Already reeling Japan got more bad economic news as Moody’s Investment Services cut its credit rating this week amid growing debt concerns. The move, however, did not set off the panic that followed the Standard & Poor’s downgrade of the United States, perhaps because some expected a post-disaster downgrade was inevitable and perhaps because the long-term view of Japan is not negative.
Moody’s dropped Japan’s rating to Aa3 from Aa2, while issuing a “stable” outlook for the nation. It is the first downgrade for Japan by Moody’s in nearly a decade. Moody’s explained the move by discussing the large budget deficit since the 2009 global recession, partially laying the blame at the feet at the inconsistency of Japanese policy-makers, and the natural disaster’s impact on holding back the nation’s recovery:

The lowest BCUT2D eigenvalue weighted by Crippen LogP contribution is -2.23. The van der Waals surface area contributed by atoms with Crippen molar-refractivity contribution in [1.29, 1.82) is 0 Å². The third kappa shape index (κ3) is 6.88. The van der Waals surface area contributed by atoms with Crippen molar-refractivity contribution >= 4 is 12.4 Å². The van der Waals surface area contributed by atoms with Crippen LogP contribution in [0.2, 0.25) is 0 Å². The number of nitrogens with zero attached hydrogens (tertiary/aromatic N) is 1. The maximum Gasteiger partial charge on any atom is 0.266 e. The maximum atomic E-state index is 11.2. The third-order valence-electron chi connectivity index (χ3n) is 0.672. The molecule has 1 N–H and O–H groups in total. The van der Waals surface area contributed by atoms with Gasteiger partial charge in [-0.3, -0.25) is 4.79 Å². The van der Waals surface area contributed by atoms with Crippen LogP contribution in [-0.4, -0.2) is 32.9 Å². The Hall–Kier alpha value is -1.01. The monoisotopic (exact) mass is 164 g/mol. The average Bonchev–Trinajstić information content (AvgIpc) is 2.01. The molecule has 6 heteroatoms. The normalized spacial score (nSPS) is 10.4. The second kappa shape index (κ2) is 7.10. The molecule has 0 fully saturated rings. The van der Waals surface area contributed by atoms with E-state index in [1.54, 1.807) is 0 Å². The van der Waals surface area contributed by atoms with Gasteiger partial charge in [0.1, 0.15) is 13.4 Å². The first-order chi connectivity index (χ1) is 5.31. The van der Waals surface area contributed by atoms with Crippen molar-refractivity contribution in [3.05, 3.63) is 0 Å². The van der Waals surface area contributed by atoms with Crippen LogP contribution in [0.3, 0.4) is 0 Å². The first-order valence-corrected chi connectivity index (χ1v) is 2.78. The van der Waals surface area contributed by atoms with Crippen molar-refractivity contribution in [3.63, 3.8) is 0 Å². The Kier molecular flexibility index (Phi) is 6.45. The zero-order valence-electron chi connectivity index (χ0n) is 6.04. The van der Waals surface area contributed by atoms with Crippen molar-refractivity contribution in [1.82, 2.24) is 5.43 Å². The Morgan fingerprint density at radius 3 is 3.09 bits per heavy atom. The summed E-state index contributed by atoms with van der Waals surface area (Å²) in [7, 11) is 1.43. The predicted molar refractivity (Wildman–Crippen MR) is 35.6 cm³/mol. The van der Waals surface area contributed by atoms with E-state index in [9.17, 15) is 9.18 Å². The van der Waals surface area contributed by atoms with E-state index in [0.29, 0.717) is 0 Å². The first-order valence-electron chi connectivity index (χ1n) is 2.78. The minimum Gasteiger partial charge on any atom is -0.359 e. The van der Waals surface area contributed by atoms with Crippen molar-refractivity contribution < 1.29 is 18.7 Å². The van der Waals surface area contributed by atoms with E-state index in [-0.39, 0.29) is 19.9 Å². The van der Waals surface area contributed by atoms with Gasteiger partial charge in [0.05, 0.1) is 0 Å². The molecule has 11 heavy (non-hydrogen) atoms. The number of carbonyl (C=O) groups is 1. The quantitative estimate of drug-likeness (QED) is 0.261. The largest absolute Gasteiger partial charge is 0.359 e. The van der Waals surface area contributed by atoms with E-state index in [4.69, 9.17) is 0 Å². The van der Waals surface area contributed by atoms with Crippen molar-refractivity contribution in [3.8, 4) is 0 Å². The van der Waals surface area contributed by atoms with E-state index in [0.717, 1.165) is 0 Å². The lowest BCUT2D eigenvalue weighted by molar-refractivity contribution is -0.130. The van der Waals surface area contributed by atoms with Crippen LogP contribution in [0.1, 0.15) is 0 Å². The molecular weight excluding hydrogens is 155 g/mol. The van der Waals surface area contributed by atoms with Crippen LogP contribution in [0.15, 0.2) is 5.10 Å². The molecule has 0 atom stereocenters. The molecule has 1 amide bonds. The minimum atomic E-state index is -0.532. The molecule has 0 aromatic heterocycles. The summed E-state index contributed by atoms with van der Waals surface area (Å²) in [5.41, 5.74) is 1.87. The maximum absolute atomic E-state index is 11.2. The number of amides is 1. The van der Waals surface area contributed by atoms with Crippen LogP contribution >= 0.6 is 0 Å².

“Over the past five years, frequent changes in administrations have prevented the government from implementing long-term economic and fiscal strategies into effective and durable policies. The March 11 earthquake and tsunami, and the subsequent disaster at the Fukushima Daiichi Nuclear Power Station, have delayed recovery from the 2009 global recession and aggravated deflationary conditions. Prospects for economic growth are weak, making it more difficult for the government to achieve deficit reduction targets and implement its Comprehensive Tax and Social Security Reform plan.”
It was, however, noted that Japan does enjoy positive factors such as “undiminished home bias of Japanese investors and their preference for government bond” and “considerable institutional and structural strengths.”
Japan reacted swiftly today to the ratings downgrade by trying to reduce the value of the yen and with the announcement that it would release $100 billion in foreign-exchange reserves to a state run bank with the purpose of helping exporters by facilitating more overseas purchases.
Brian Shappell, NACM staff writer